It often occurs in teaching law school classes that opportunities present themselves for discussing current issues. And that presents a problem: how can a teacher do it without engaging in ideological indoctrination? The easiest way is to avoid the issue entirely. But is that also avoiding the responsibility to actually address important topics?
I ran into this dilemma the other day when discussing the classic case of Moore v. Regents of the University of California, the famous 1993 California Supreme Court ruling that a person has no property right in his excised spleen. While there are, of course, lots of controversial things about the case, the Court’s opinion turned on its belief that allowing a property right would create so much litigation that it could chill critical medical research. And the Court supported this belief by citing a report from the Office of Technology Assessment, which advocated decreasing uncertainty over liability.
Quite often in class, I try to press students on the sources of judges’ empirical beliefs concerning how the world works. I tell them that the three most misleading words in the English language are “studies have shown.” So normally I might press them on this, asking “so, what is this Office of Technology Assessment? Why is it credible?”
We could go down that road, and then I would have to decide whether to tell them that 1) OTA does not exist anymore; and 2) it does not exist anymore because Newt Gingrich decided to abolish it. As Bruce Bartlett explained a few weeks ago, Gingrich’s move represented a particularly egregious and destructive abuse of power:
[Gingrich] has always considered himself to be the smartest guy in the room and long chaffed at being corrected by experts when he cooked up some new plan, over which he may have expended 30 seconds of thought, to completely upend and remake the health, tax or education systems.
Because Mr. Gingrich does know more than most politicians, the main obstacles to his grandiose schemes have always been Congress’s professional staff members, many among the leading authorities anywhere in their areas of expertise.
To remove this obstacle, Mr. Gingrich did everything in his power to dismantle Congressional institutions that employed people with the knowledge, training and experience to know a harebrained idea when they saw it. When he became speaker in 1995, Mr. Gingrich moved quickly to slash the budgets and staff of the House committees, which employed thousands of professionals with long and deep institutional memories….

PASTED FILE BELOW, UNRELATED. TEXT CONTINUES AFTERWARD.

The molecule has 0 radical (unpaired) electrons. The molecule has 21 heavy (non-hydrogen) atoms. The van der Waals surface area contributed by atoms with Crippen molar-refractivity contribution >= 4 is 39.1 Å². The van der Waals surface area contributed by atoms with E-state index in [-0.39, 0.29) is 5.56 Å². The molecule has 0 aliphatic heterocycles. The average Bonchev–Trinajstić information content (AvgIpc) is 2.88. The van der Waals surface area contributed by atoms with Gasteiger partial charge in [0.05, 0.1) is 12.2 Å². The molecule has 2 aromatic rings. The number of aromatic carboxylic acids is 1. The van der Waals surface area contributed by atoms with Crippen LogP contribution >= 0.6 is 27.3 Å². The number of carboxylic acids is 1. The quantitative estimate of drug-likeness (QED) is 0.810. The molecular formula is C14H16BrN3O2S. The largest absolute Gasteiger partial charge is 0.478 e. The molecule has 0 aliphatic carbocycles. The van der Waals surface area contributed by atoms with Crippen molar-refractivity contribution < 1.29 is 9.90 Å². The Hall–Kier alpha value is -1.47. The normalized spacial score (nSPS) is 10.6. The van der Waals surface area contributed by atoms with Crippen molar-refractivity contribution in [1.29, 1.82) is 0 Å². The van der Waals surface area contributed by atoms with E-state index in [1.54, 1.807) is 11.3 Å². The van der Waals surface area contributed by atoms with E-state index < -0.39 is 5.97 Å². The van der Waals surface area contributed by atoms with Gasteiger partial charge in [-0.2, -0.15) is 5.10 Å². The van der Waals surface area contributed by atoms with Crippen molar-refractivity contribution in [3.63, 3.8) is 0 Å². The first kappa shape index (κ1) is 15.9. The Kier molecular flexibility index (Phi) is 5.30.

Mr. Gingrich sold his committee-neutering as a money-saving measure. How could Congress cut the budgets of federal agencies if it wasn’t willing to cut its own budget, he asked. In the heady days of the first Republican House since 1954, Mr. Gingrich pretty much got whatever he asked for.
In addition to decimating committee budgets, he also abolished two really useful Congressional agencies, the Office of Technology Assessment and the Advisory Commission on Intergovernmental Relations. The former brought high-level scientific expertise to bear on legislative issues and the latter gave state and local governments an important voice in Congressional deliberations.
The amount of money involved was trivial even in terms of Congress’s budget. Mr. Gingrich’s real purpose was to centralize power in the speaker’s office, which was staffed with young right-wing zealots who followed his orders without question. Lacking the staff resources to challenge Mr. Gingrich, the committees could offer no resistance and his agenda was simply rubber-stamped…
We could really use the Office of Technology Assessment at a time when Congress desperately needs scientific expertise on a variety of issues in involving health, energy, climate change, homeland security and many others….
So here’s the question: do I tell the students this? Do I even go into what the OTA represented? If I do it, then I am no longer “fair and balanced.” But it is also a teachable moment: at some point, professors have the obligation not only to teach students to care about the sources of evidence, but to let them know about the destructive impulses of major politicians and their political movements. That’s not about taking an ideological cheap shot: it’s about standing up for expertise and professionalism, which theoretically law schools should favor.
In the end, I wimped out. I didn’t go into it, just muttering something about how the OTA provided scientific expertise to Congress “until Newt Gingrich destroyed it.” That was probably the worst of all possible worlds: it just seemed petty and partisan. (It also meant that I didn’t mention that the Democrats failed to resuscitate the agency when they had the chance, although many tried to do so.).
So what is the best action to take in these circumstances? How should a teacher approach it?